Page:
in the test code, but I'm not completely sure of that.  How was it
 legitimate to mark the page as all-visible if a tuple on the page
 still had a live xmax?  If xmax is live and not just a locker then the
 tuple is not visible to the transaction that wrote xmax, at least.
>>>
>>> Ah, wait a minute.  I see how this could happen.  Hang on, let me
>>> update the pg_visibility patch.
>>
>> The problem should be fixed in the attached revision of
>> pg_check_visible.  I think what happened is:
>>
>> 1. pg_check_visible computed an OldestXmin.
>> 2. Some transaction committed.
>> 3. VACUUM computed a newer OldestXmin and marked a page all-visible with it.
>> 4. pg_check_visible then used its older OldestXmin to check the
>> visibility of tuples on that page, and saw delete-in-progress as a
>> result.
>>
>> I added a guard against a similar scenario involving xmin in the last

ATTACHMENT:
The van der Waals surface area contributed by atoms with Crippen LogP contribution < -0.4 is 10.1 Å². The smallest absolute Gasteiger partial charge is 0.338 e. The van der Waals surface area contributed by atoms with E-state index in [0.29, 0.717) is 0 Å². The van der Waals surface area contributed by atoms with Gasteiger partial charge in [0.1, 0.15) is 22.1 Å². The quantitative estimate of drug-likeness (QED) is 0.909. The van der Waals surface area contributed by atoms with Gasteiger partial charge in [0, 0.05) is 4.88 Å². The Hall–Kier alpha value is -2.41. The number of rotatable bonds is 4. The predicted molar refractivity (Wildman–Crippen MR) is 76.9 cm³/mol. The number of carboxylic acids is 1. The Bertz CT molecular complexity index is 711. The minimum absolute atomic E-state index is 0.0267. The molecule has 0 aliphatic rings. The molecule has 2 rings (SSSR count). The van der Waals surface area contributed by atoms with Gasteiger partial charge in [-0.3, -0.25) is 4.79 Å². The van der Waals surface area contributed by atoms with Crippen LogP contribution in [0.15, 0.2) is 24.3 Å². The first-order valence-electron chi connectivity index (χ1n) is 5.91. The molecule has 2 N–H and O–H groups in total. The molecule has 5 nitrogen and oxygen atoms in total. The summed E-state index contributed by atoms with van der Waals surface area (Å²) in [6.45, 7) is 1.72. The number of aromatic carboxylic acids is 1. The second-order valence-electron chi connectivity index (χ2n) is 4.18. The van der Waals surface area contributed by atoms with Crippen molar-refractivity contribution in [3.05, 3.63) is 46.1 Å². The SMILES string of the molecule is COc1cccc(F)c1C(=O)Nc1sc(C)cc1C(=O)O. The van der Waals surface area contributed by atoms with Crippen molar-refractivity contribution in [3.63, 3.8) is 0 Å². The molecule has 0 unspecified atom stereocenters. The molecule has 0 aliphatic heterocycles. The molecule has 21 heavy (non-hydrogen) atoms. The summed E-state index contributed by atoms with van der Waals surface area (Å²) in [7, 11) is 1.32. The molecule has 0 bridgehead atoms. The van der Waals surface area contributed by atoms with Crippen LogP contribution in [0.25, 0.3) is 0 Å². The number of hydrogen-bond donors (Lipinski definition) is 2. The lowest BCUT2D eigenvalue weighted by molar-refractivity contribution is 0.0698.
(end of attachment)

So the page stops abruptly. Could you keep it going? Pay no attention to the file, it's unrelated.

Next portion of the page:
>> version of this patch, but forgot that we need to protect xmax in the
>> same way.  With this version of the patch, I can no longer get any
>> TIDs to pop up out of pg_check_visible in my testing.  (I haven't run
>> your test script for lack of the proper Python environment...)
>
> I can still reproduce the problem with this new patch.  What I see is
> that the OldestXmin, the new RecomputedOldestXmin and the tuple's xmax
> are all the same.

I spent some time chasing down the exact circumstances.  I suspect
that there may be an interlocking problem in heap_update.  Using the
line numbers from cae1c788 [1], I see the following interaction